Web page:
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Thread: Regarding Interval Qualities

  1. #1
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    Regarding Interval Qualities

    Hi Friends !

    I hope everything is well !

    Firstly I'd like to thank you all for being so kind and helpful. All your replies and advices have really charged me up to learn more and more ! Thanks again for it

    Just wanted to ask something about intervals naming -

    I have learnt that an Interval has a NAME - 2nd, 3rd, 4th etc (which is determined by no of scale degrees it spans) and QUALITY - Maj, min, Perfect (which is determined by the number of semi-tones it contains) - Kindly correct me if I'm wrong or If have understood things in a wrong way...

    I have also learnt that When a Major Interval is increased by a ST it becomes Augmented, when its decreased by a ST it becomes Minor. Similarly a Minor becomes Major when increased by a ST and Diminshed when decreased by a ST.

    Regarding naming intervals - I wanted to know whether all Minor Intervals can be called as "Flat" ? Because I've read m2nd written as flat 2nds in some places and the Dim5th as flat5 in certain places...

    So how exactly does this "naming system" work ?

    1. Can all Minor Intervals be called as "Flat" ?
    2. Are all flat intervals - "Minor" ?

    I'm sorry if I'm thinking too much - actually I'm currently learning all about Intervals and I really want to go deep into the subject. I've learnt most of the concepts (I hope) and I've also learnt theior shapes and locations on a Fretboard.

    Kindly advice.

    Take care Friends and Have a Great and safe Weekend !
    Thanks and Lots of Regards
    Kush

  2. #2
    Registered User JonR's Avatar
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    Quote Originally Posted by nagukush
    I have learnt that an Interval has a NAME - 2nd, 3rd, 4th etc (which is determined by no of scale degrees it spans) and QUALITY - Maj, min, Perfect (which is determined by the number of semi-tones it contains) - Kindly correct me if I'm wrong or If have understood things in a wrong way...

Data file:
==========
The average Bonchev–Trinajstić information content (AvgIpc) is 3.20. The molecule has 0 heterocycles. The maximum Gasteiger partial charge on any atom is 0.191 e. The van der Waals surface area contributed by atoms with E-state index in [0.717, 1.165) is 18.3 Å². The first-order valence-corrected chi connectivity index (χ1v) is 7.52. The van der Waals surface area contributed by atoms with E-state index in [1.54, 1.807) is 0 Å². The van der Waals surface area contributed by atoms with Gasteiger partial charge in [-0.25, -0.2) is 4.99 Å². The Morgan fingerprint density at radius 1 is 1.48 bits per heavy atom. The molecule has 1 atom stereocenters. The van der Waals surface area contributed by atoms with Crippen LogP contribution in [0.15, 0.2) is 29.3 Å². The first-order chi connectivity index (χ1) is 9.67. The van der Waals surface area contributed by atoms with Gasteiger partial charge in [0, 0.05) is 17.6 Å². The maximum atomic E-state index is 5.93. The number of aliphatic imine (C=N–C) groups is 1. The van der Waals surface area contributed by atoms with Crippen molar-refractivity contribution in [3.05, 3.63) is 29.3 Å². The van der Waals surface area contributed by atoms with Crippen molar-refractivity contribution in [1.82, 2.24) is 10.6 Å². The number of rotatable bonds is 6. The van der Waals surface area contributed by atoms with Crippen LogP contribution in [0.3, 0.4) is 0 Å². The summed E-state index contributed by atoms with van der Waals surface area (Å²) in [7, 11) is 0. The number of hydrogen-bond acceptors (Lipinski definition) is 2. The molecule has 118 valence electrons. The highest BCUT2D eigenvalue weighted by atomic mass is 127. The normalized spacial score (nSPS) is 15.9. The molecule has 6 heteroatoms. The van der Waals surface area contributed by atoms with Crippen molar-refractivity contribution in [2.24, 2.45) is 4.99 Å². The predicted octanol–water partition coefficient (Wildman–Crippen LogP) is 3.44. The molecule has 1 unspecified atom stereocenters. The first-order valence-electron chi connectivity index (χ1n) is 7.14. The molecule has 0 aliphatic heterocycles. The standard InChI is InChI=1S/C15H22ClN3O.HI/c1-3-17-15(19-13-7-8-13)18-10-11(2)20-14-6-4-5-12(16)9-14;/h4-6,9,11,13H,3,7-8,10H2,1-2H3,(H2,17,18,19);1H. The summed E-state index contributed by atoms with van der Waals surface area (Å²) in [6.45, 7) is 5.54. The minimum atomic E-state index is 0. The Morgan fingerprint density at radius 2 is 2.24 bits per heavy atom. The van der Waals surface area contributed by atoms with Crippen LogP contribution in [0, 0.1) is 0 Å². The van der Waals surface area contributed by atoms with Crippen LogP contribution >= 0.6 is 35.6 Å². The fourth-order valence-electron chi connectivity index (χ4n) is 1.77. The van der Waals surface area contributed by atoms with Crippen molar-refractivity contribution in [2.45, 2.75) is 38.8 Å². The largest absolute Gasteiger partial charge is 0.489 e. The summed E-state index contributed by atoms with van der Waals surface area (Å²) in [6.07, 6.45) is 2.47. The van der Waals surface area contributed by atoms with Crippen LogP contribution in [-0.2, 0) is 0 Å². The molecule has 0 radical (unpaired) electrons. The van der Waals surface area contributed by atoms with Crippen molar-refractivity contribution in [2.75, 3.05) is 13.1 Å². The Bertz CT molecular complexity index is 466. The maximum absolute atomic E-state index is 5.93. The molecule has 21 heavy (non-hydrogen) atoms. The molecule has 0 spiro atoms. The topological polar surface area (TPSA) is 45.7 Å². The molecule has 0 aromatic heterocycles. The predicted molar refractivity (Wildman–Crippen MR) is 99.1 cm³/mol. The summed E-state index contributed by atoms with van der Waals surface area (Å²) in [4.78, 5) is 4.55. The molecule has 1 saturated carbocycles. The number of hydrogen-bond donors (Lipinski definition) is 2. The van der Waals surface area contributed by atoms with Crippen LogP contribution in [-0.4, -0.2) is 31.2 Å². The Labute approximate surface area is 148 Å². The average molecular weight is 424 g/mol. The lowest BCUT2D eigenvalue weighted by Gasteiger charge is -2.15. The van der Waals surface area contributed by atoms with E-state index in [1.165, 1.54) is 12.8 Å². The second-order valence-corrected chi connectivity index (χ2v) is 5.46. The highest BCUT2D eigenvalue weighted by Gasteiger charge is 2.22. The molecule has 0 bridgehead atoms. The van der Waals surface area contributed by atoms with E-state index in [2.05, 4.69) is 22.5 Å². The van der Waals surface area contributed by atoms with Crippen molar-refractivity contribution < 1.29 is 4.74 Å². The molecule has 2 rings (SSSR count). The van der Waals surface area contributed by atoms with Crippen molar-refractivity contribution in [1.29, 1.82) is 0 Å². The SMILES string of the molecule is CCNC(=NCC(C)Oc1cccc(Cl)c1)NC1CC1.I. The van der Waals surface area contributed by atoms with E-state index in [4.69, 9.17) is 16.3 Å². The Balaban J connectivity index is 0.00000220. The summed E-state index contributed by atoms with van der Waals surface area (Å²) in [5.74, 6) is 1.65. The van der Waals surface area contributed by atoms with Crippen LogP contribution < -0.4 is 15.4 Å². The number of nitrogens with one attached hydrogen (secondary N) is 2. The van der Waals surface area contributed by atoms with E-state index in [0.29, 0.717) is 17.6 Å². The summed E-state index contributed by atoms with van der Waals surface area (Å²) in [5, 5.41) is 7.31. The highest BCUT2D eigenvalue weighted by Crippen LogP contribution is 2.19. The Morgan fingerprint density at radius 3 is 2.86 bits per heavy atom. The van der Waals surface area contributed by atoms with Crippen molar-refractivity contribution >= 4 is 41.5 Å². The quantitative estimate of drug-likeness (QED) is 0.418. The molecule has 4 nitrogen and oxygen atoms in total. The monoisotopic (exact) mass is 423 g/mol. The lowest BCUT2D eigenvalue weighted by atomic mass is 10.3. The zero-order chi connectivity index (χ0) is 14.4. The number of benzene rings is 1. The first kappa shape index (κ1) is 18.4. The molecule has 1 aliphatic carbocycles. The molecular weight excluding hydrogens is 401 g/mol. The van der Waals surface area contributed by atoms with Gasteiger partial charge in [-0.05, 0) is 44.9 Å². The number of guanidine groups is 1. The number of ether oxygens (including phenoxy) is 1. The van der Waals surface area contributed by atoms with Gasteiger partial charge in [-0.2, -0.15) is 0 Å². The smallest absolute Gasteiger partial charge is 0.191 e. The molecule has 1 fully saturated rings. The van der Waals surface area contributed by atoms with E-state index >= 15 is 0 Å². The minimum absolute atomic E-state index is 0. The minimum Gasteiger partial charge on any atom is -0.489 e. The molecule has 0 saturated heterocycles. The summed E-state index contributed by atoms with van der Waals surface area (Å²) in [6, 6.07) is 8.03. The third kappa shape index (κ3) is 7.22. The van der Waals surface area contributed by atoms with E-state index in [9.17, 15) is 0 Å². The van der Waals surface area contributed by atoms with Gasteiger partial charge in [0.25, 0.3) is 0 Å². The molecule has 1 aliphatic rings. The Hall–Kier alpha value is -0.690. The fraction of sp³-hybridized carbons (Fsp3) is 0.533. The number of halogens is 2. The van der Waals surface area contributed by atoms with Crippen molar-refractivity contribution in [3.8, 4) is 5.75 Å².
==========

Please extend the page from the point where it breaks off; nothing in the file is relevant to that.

I have also learnt that When a Major Interval is increased by a ST it becomes Augmented, when its decreased by a ST it becomes Minor. Similarly a Minor becomes Major when increased by a ST and Diminshed when decreased by a ST.
    All correct.
    You left out perfect intervals, which are augmented when increased by a ST, diminished when reduced by a ST.
    Quote Originally Posted by nagukush
    Regarding naming intervals - I wanted to know whether all Minor Intervals can be called as "Flat" ? Because I've read m2nd written as flat 2nds in some places and the Dim5th as flat5 in certain places...

    So how exactly does this "naming system" work ?

    1. Can all Minor Intervals be called as "Flat" ?
    2. Are all flat intervals - "Minor" ?
    This system is a kind of lazy shorthand based on comparison with the major scale - which consists entirely of perfect and major intervals. As long as you understand that reference point the system works, but it can get confusing because it has no relation to the actual use of sharp and flat signs in notation.

    So the major scale intervals are referred to as "1-2-3-4-5-6-7" (short for major 2nd, major 3rd, perfect 4th, perfect 5th, major 6th, major 7th).
    In comparison, therefore, a minor scale is said to have a "b3" (and a b6 and b7).
    That means the C in the A minor scale, or the A in F# minor, is a "b3", just as the Eb in the C minor scale is.
    The locrian mode is said to have a "b5" (diminished 5th) - whether or not the note in question is actually flat. (The 5th of B locrian is F natural.)
    Whereas the Bb in the Gb major scale is a "3" (major 3rd). So it's a flat note but not a "b3".

    The system can be useful, but it does depend on making the context clear.

  3. #3
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    Hello Sir,

    Thanks for the explanation. I'll just study that and ask any questions that I have...

    Meanwhile also wanted to ask one more thing - I recently read that "Intervals that are inversions of each other have a very close relationship in the TONAL SYSTEM"

    I dont really understand this, I mean what is the "TONAL SYSTEM" and how are these Inversions closely related.

    Kindly advice.
    Thanks and Regards
    Kush

  4. #4
    Inquisitor BillyJack's Avatar
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    I'm no wizard when it comes to language but here's my take on it!

    Tonal system is just a formal term meaning, a series of tones in a language. In a musical context, it's a catagory term meaning a series of tones in a scale.

    Replace the term TONAL SYSTEM with Major Scale and the sentence may make more sense.

    "{Major} Intervals that are inversions of each other have a very close relationship in the MAJOR SCALE"

    You could just as easily replace it with any other scale name. To my understanding, that's why they used the term TONAL SYSTEM.
    Last edited by BillyJack; 01-13-2007 at 12:28 PM.
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